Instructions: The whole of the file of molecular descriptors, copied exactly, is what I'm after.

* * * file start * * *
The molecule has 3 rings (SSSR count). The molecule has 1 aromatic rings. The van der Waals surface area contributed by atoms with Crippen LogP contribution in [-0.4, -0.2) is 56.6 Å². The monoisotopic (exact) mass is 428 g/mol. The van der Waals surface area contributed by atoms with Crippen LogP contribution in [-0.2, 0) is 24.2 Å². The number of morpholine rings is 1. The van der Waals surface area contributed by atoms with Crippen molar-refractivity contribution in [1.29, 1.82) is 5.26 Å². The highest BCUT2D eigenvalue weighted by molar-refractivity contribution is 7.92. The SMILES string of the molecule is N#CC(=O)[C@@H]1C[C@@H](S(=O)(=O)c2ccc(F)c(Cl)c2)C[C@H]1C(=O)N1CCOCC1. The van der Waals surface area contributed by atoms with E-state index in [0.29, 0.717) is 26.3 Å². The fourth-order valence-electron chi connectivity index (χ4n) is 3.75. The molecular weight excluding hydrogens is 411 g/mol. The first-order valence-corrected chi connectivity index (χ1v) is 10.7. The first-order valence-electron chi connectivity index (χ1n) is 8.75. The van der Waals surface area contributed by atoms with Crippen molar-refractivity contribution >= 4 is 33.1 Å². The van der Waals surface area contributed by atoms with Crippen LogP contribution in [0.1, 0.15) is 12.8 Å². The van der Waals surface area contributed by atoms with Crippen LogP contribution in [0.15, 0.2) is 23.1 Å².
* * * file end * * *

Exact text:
The molecule has 3 rings (SSSR count). The molecule has 1 aromatic rings. The van der Waals surface area contributed by atoms with Crippen LogP contribution in [-0.4, -0.2) is 56.6 Å². The monoisotopic (exact) mass is 428 g/mol. The van der Waals surface area contributed by atoms with Crippen LogP contribution in [-0.2, 0) is 24.2 Å². The number of morpholine rings is 1. The van der Waals surface area contributed by atoms with Crippen molar-refractivity contribution in [1.29, 1.82) is 5.26 Å². The highest BCUT2D eigenvalue weighted by molar-refractivity contribution is 7.92. The SMILES string of the molecule is N#CC(=O)[C@@H]1C[C@@H](S(=O)(=O)c2ccc(F)c(Cl)c2)C[C@H]1C(=O)N1CCOCC1. The van der Waals surface area contributed by atoms with E-state index in [0.29, 0.717) is 26.3 Å². The fourth-order valence-electron chi connectivity index (χ4n) is 3.75. The molecular weight excluding hydrogens is 411 g/mol. The first-order valence-corrected chi connectivity index (χ1v) is 10.7. The first-order valence-electron chi connectivity index (χ1n) is 8.75. The van der Waals surface area contributed by atoms with Crippen molar-refractivity contribution >= 4 is 33.1 Å². The van der Waals surface area contributed by atoms with Crippen LogP contribution in [0.1, 0.15) is 12.8 Å². The van der Waals surface area contributed by atoms with Crippen LogP contribution in [0.15, 0.2) is 23.1 Å².